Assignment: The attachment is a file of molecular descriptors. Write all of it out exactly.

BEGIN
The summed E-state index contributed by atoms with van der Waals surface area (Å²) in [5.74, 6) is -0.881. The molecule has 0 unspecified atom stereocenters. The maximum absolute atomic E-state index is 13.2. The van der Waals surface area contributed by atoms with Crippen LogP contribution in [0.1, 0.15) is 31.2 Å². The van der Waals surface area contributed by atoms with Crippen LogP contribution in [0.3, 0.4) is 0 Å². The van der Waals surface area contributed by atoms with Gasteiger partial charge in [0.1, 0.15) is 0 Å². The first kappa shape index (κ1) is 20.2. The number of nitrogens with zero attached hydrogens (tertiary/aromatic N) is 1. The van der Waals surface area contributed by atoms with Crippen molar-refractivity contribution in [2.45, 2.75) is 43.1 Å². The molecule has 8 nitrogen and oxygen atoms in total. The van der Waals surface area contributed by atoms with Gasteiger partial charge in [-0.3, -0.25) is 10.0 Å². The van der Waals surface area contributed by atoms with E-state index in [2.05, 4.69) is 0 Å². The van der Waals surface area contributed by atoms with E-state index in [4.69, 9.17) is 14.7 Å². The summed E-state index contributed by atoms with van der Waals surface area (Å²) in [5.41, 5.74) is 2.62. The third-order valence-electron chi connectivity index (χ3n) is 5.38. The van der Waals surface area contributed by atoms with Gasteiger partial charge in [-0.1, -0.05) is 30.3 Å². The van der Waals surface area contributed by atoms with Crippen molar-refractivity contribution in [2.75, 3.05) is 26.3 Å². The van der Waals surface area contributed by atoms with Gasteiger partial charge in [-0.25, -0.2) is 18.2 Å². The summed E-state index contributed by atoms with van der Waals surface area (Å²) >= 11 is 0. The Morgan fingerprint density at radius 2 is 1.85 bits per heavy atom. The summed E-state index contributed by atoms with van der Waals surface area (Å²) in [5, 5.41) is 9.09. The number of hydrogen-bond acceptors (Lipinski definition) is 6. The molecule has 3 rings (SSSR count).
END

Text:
The summed E-state index contributed by atoms with van der Waals surface area (Å²) in [5.74, 6) is -0.881. The molecule has 0 unspecified atom stereocenters. The maximum absolute atomic E-state index is 13.2. The van der Waals surface area contributed by atoms with Crippen LogP contribution in [0.1, 0.15) is 31.2 Å². The van der Waals surface area contributed by atoms with Crippen LogP contribution in [0.3, 0.4) is 0 Å². The van der Waals surface area contributed by atoms with Gasteiger partial charge in [0.1, 0.15) is 0 Å². The first kappa shape index (κ1) is 20.2. The number of nitrogens with zero attached hydrogens (tertiary/aromatic N) is 1. The van der Waals surface area contributed by atoms with Crippen molar-refractivity contribution in [2.45, 2.75) is 43.1 Å². The molecule has 8 nitrogen and oxygen atoms in total. The van der Waals surface area contributed by atoms with Gasteiger partial charge in [-0.3, -0.25) is 10.0 Å². The van der Waals surface area contributed by atoms with E-state index in [2.05, 4.69) is 0 Å². The van der Waals surface area contributed by atoms with E-state index in [4.69, 9.17) is 14.7 Å². The summed E-state index contributed by atoms with van der Waals surface area (Å²) in [5.41, 5.74) is 2.62. The third-order valence-electron chi connectivity index (χ3n) is 5.38. The van der Waals surface area contributed by atoms with Gasteiger partial charge in [-0.1, -0.05) is 30.3 Å². The van der Waals surface area contributed by atoms with Crippen molar-refractivity contribution in [2.75, 3.05) is 26.3 Å². The van der Waals surface area contributed by atoms with Gasteiger partial charge in [-0.25, -0.2) is 18.2 Å². The summed E-state index contributed by atoms with van der Waals surface area (Å²) >= 11 is 0. The Morgan fingerprint density at radius 2 is 1.85 bits per heavy atom. The summed E-state index contributed by atoms with van der Waals surface area (Å²) in [5, 5.41) is 9.09. The number of hydrogen-bond acceptors (Lipinski definition) is 6. The molecule has 3 rings (SSSR count).